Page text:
HE - chad redden

When we moved to Mason Street, a neighbor introduced himself to my father as a registered sex offender.  I don’t know what he did.  My father never told me.  On Halloween, the law required him to keep the lights off at his house. He waited in a church basement with other sex offenders for hours until children finished trick-or-treating while his wife waited in the dark at their house.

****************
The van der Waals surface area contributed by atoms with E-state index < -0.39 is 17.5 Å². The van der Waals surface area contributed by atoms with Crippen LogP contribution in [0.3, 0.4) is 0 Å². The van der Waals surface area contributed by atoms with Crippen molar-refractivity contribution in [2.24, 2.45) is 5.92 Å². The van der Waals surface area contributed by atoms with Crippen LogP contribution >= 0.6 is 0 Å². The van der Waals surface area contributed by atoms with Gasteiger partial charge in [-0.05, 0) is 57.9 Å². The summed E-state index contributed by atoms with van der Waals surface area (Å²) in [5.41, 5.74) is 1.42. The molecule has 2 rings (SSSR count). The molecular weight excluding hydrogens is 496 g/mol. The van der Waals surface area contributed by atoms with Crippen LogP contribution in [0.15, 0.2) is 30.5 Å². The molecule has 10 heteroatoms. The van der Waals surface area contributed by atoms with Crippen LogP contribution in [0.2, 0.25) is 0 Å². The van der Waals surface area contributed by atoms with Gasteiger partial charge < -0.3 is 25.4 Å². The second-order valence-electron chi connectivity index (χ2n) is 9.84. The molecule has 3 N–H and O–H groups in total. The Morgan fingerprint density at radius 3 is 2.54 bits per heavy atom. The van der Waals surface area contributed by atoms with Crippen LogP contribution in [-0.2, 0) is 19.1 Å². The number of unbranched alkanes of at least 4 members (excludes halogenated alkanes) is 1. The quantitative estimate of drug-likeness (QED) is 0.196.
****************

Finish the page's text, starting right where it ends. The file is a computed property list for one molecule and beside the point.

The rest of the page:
He repaired lawn mowers in his garage.  I watched him.  I threw frisbees into his yard while he repaired the lawn mowers. He never looked at me or the frisbees.  I threw footballs on his roof.  I walked around without a shirt in the spring, summer, and fall.  He never noticed the footballs or me.  I don’t know what he did, but I wanted to know if he’d think about doing whatever he did to me.  I wanted to know if I’d be worth it to him, or maybe someone like him. I just wanted a stare.  At the time, I didn’t trust my reflection in mirrors.  

Chad Redden
Swimming to Cambodia
Spalding Gray